Don’t Call It A Mandate

Trump doesn’t have much of one.

“The idea that Donald Trump doesn’t have a mandate after he got 100 more electoral votes than Mitt Romney did — he got 360 electoral votes. It wasn’t even close[.]”

- Kellyanne Conway

The Trump camp has struggled to properly frame his Presidential victory. There are many ways to probably accurately frame it, but claiming to have a mandate is a losing and dishonest argument. While the vote continues to be counted, Trump currently is set to lose the popular vote by the biggest point margin of an Electoral College winner since Rutherford Hayes in 1876.

Losers of the popular vote, who won the Presidency

Examining modern Presidential victories provides more context:

The Presidential vote margin since 1976

Trump won the lowest share of the popular vote in modern presidential history, doing almost four times worse than George W. Bush in the 2000 election.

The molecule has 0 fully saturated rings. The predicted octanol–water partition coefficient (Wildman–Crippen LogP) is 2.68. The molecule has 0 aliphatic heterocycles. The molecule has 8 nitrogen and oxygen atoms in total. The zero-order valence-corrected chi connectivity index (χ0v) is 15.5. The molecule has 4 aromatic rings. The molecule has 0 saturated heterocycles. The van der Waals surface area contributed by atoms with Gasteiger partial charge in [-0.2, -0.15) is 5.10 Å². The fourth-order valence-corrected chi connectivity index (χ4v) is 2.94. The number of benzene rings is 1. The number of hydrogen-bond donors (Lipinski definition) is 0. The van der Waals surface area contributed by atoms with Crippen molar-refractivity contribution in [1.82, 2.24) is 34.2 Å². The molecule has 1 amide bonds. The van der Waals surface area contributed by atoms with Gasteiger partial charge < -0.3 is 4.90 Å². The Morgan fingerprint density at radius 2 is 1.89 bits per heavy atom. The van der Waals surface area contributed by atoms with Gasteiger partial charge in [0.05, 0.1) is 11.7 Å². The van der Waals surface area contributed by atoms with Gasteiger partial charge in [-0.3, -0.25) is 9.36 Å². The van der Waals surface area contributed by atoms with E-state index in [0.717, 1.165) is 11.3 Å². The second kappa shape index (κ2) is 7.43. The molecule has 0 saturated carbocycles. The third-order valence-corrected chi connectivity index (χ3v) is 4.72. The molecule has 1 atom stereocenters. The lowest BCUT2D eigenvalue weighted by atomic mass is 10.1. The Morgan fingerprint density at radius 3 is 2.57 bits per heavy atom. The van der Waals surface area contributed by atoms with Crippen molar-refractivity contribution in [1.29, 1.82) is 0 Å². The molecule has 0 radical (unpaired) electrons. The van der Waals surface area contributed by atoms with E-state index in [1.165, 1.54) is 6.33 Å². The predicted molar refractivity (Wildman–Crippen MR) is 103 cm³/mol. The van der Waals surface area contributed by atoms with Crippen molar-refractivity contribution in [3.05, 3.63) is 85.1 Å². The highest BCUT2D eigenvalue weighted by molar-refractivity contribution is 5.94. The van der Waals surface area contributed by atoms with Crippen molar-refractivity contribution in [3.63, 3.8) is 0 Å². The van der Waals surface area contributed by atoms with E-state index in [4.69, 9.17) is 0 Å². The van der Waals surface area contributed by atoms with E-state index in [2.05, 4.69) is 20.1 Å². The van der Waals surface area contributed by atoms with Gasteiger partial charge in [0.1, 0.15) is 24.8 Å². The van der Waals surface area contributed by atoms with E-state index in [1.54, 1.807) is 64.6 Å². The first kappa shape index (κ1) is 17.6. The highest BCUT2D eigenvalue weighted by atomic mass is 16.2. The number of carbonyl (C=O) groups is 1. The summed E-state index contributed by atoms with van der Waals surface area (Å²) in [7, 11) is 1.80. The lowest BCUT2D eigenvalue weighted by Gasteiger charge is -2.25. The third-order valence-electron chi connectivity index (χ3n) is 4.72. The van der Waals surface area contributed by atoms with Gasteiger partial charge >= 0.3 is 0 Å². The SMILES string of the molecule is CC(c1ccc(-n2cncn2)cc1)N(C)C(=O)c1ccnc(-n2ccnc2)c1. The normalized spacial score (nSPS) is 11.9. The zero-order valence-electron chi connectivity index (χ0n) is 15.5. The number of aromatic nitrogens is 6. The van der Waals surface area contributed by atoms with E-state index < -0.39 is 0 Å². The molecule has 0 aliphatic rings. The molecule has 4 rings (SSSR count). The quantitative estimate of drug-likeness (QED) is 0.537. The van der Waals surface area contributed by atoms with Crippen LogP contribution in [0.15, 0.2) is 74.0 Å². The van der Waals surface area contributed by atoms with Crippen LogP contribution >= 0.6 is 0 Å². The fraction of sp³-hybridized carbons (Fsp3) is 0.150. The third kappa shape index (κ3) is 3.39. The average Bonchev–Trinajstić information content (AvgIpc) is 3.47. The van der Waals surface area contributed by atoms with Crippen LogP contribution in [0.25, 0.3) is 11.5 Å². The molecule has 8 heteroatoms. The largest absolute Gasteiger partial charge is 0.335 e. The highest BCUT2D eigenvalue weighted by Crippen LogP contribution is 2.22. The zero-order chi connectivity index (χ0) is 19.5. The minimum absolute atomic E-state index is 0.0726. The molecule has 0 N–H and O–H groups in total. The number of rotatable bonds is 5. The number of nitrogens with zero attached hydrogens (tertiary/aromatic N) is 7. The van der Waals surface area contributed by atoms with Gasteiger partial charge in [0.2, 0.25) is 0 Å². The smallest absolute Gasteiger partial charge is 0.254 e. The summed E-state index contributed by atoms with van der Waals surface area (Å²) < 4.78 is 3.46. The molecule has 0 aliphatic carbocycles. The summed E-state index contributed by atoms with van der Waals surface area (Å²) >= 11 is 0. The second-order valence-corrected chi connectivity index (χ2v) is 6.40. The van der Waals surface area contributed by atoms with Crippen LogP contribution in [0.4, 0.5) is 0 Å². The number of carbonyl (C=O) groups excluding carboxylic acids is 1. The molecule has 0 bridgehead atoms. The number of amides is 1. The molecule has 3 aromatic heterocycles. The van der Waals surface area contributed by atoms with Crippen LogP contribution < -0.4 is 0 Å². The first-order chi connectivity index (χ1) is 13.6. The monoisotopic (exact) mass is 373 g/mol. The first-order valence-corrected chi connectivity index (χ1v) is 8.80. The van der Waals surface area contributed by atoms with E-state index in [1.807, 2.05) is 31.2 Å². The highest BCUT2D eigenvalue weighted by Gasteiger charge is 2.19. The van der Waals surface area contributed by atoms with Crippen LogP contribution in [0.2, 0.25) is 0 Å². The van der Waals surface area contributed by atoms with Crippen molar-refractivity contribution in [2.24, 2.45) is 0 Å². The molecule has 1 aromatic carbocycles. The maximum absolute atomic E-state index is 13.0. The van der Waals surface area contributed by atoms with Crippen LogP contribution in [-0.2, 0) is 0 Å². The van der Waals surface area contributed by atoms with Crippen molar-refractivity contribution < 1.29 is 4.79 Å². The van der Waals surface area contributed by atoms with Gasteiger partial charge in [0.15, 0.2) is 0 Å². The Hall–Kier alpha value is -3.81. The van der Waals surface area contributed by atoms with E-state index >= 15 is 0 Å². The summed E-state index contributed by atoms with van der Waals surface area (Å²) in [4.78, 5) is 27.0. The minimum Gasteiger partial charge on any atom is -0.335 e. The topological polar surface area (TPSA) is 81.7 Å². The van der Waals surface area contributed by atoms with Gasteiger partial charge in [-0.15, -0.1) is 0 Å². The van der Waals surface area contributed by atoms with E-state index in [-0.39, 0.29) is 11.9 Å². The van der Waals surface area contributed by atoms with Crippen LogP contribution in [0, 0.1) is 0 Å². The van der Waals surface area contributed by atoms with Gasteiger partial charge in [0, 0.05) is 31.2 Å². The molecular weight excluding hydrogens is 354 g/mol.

“He won states that had not gone Republican in decades.”

- Also Conway

Well he did. But not by very much. Trump managed to flip Wisconsin, Michigan, and Pennsylvania; All states considered part of the so called “blue wall” that generally was thought to put the Democrats closer to 270 electoral votes, giving them a slight edge.

Of the four states that were won with a less than one percent margin of victory, three of them went to Trump, and one went to Clinton.

So the claim that Trump has a mandate by winning three bluer states by less than one percent is perhaps a better argument, but not a good one. It likely won’t be convincing the 2.6 million voters that Clinton won over Trump.

A better case might be found in emulating what George W. Bush did after the 2000 election. Presenting himself not as one with a mandate, but as a compromise figure who could promote national unity and work across the aisle.

There might be a lesson in there for Trump and his folks.